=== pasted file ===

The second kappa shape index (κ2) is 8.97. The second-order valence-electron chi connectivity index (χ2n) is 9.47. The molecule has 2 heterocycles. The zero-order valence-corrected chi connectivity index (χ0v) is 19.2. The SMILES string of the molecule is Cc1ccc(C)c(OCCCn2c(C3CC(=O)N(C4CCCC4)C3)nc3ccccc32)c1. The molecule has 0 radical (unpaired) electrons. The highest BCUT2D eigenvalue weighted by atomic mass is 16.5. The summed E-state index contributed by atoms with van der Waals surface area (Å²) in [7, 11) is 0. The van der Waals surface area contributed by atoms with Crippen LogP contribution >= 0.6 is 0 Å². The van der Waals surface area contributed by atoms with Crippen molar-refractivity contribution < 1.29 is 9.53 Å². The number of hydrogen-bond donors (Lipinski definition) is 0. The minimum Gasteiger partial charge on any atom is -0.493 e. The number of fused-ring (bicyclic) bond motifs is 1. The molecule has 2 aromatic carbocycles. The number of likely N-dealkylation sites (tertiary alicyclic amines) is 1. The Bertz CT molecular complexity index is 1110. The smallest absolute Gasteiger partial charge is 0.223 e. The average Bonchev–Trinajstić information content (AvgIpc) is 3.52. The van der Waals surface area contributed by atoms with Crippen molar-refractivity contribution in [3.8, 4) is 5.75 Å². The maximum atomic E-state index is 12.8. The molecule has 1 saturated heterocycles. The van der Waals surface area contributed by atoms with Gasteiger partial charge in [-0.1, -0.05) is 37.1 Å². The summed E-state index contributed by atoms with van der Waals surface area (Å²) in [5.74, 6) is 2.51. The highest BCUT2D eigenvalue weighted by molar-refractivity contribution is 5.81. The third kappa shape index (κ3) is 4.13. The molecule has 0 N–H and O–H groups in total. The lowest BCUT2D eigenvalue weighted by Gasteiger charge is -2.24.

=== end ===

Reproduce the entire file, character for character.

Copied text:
The second kappa shape index (κ2) is 8.97. The second-order valence-electron chi connectivity index (χ2n) is 9.47. The molecule has 2 heterocycles. The zero-order valence-corrected chi connectivity index (χ0v) is 19.2. The SMILES string of the molecule is Cc1ccc(C)c(OCCCn2c(C3CC(=O)N(C4CCCC4)C3)nc3ccccc32)c1. The molecule has 0 radical (unpaired) electrons. The highest BCUT2D eigenvalue weighted by atomic mass is 16.5. The summed E-state index contributed by atoms with van der Waals surface area (Å²) in [7, 11) is 0. The van der Waals surface area contributed by atoms with Crippen LogP contribution >= 0.6 is 0 Å². The van der Waals surface area contributed by atoms with Crippen molar-refractivity contribution < 1.29 is 9.53 Å². The number of hydrogen-bond donors (Lipinski definition) is 0. The minimum Gasteiger partial charge on any atom is -0.493 e. The number of fused-ring (bicyclic) bond motifs is 1. The molecule has 2 aromatic carbocycles. The number of likely N-dealkylation sites (tertiary alicyclic amines) is 1. The Bertz CT molecular complexity index is 1110. The smallest absolute Gasteiger partial charge is 0.223 e. The average Bonchev–Trinajstić information content (AvgIpc) is 3.52. The van der Waals surface area contributed by atoms with Crippen molar-refractivity contribution in [3.8, 4) is 5.75 Å². The maximum atomic E-state index is 12.8. The molecule has 1 saturated heterocycles. The van der Waals surface area contributed by atoms with Gasteiger partial charge in [-0.1, -0.05) is 37.1 Å². The summed E-state index contributed by atoms with van der Waals surface area (Å²) in [5.74, 6) is 2.51. The highest BCUT2D eigenvalue weighted by molar-refractivity contribution is 5.81. The third kappa shape index (κ3) is 4.13. The molecule has 0 N–H and O–H groups in total. The lowest BCUT2D eigenvalue weighted by Gasteiger charge is -2.24.